Marielijah, what I meant by that comment was that although I'm grateful Maryland passed the cottage food law a few years back, it isn't working out for me. I cannot seem to find a farmer's market that has space available (or that is open year round) that will take me on. So enough of baking from home; I'm "skipping it" to move on to a commercial kitchen. I'm in the process of getting my state and county licenses right now (yippee!).  

Marielijah Posted 13 Oct 2015 , 9:17pm
post #10 of 13

Oh, got it...  Congratulations and good for you!

costumeczar Posted 13 Oct 2015 , 9:36pm
post #11 of 13

@Sweetmo, If you're only doing party cakes and cookies you don't even need to do tastings. (I'm working on a tasting appt guide right now so this is on my mind). Unless it's an order over a certain number of servings (whatever you decide as a minimum) it isn't going to be financially feasible to do tastings for small cakes time-wise. If you want to offer a tasting box, you could do that but charge for it and deliver the box. Or if you meet clients at Starbucks or another public place, give them the box of samples to take home. For larger cakes like weddings people expect to try samples, but there's no law that says you have to do the tasting at the meeting. For single-tiered cakes or cookies I wouldn't offer a tasting, that's not something that most people expect. If they do they're being pushy...But if you offer to charge them for a box of samples and they want to pay for it, you could do it so that you make a profit off of each box and sell them to whoever wants one.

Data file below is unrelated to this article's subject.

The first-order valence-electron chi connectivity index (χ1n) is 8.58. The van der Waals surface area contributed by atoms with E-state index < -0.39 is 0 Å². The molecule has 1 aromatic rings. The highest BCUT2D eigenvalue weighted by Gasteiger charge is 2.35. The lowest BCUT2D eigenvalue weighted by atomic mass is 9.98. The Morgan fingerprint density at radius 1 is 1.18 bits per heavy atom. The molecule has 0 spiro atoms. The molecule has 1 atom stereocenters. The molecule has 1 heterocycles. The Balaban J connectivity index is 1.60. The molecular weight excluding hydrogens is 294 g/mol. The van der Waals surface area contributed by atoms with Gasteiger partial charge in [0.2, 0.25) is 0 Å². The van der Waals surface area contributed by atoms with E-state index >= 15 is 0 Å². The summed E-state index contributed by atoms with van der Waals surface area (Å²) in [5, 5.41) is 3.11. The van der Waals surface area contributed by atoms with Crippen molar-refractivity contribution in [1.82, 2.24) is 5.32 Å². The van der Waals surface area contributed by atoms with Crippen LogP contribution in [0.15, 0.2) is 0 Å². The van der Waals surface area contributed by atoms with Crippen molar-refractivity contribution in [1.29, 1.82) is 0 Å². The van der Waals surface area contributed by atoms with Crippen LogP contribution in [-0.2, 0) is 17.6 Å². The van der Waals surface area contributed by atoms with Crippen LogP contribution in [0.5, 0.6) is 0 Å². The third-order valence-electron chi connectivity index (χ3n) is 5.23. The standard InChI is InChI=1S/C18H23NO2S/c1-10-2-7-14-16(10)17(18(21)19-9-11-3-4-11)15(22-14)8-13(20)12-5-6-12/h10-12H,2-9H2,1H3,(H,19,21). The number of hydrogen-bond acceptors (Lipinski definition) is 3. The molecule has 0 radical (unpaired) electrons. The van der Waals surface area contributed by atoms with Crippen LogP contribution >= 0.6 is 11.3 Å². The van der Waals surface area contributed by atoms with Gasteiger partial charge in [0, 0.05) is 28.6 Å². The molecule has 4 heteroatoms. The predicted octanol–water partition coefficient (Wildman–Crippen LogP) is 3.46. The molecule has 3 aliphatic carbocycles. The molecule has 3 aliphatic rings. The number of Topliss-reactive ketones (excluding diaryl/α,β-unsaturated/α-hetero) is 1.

sweetmo Posted 13 Oct 2015 , 9:51pm
post #12 of 13

Yes, costumeczar…that's kind of what I was thinking about the sample box for purchase and delivery (or perhaps even online order & ship if it's feasible). Phew, I feel a bit better now. I'm just trying to plan for everything before I even announce that I'm opening my business. I would definitely arrange a tasting (probably charge for that too) if it's regarding a wedding cake. Hmmm, meetings at Starbucks, sounds like a win-win! Fabulous advice all around, thanks!!  Good luck with your appt guide too. 

*Last edited by sweetmo on 13 Oct 2015 , 9:56pm
rowingmom Posted 30 Oct 2015 , 3:30am
post #13 of 13

A lot of caterers  and venues hold open houses.   I would suggest approaching them about offering samples there.  Giving them a sample of your product before hand would help give them confidence in your abilities.  Also get involved in any guilds or societies in your area that deal with wedding can help a lot.